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U.S. Adults with Hearing Loss Projected to Nearly Double from 2020 to 2060.

Can you hear me now? If you're an adult living in the year 2060, there's an increasing chance you won't.

The number of Americans aged 20 and older who suffer from hearing loss is expected to nearly double over the next 43 years, according to a new study from Johns Hopkins University.

Researchers project a gradual rise — largely driven by older folks — from 44.1 million people in 2020 dealing with "moderate or greater" hearing loss (15% of people 20 and up) to 73.5 million in 2060 (22.6%), per the report published Thursday in JAMA Otolaryngology Head & Neck Surgery.

"We already know that hearing loss affects a lot of people," study co-author Adele Goman, a postdoctoral research fellow at Johns Hopkins, told the Daily News. "What we didn't know is how that was going to pan out in the coming years."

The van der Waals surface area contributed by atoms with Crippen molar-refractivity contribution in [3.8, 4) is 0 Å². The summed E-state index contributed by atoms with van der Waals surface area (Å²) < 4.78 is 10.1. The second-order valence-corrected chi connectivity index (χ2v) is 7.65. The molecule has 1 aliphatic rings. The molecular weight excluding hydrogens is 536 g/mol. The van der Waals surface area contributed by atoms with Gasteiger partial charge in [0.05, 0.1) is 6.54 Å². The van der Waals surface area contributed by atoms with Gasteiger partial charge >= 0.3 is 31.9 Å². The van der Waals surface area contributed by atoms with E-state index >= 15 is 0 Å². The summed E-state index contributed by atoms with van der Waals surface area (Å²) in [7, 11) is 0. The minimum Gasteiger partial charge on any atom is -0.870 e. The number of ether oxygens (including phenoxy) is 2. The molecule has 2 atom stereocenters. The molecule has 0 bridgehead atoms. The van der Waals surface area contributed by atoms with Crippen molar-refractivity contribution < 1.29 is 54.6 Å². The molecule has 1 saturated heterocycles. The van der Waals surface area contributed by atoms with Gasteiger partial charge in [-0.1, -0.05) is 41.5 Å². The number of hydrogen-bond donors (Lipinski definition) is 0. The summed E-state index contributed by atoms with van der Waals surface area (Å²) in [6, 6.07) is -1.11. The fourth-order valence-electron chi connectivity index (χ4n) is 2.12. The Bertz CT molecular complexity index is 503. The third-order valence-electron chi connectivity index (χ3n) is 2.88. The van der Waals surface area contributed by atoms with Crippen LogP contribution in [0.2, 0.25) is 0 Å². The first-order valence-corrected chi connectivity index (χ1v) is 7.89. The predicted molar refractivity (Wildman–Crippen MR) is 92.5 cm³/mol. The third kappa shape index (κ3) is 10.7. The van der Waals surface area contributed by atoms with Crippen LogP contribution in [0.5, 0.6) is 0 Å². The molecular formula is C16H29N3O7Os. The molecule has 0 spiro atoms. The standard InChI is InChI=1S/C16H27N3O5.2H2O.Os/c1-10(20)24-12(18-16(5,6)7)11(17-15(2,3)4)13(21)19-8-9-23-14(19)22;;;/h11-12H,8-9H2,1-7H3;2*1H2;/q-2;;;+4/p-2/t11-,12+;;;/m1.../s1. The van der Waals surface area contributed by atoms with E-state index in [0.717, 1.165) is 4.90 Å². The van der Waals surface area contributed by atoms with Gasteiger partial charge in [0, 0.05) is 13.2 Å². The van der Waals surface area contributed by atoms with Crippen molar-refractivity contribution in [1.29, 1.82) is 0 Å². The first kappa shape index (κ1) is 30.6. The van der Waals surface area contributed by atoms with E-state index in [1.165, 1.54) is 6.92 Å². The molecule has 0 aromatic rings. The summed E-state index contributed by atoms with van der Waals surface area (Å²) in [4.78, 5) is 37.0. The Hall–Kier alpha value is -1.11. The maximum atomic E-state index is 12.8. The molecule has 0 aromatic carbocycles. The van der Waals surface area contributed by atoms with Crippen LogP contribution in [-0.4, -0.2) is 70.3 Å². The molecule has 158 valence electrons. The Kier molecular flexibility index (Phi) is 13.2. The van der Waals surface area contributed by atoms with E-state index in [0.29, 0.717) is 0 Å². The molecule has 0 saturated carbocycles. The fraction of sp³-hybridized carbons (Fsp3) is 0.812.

The predominant source of this steady increase, per Goman: the aging American population.

The number of Americans 65 and up was 46.2 million in 2014, according to the Census Bureau, and is projected to reach 82.3 million by 2040 — an expected increase from 14.5% to 21.7% of the population.

"That group (of older adults) is getting bigger, so hearing loss is going to affect more people," Goman told The News.

The swell of people likely to be affected by hearing loss over the next several decades makes "affordable interventions and accessibility to trained hearing specialists" all the more vital, the study authors write.

"Ideally, we can focus on strategies for preventing hearing loss, research focused into affordable intervention and access to hearing healthcare services," Goman said.

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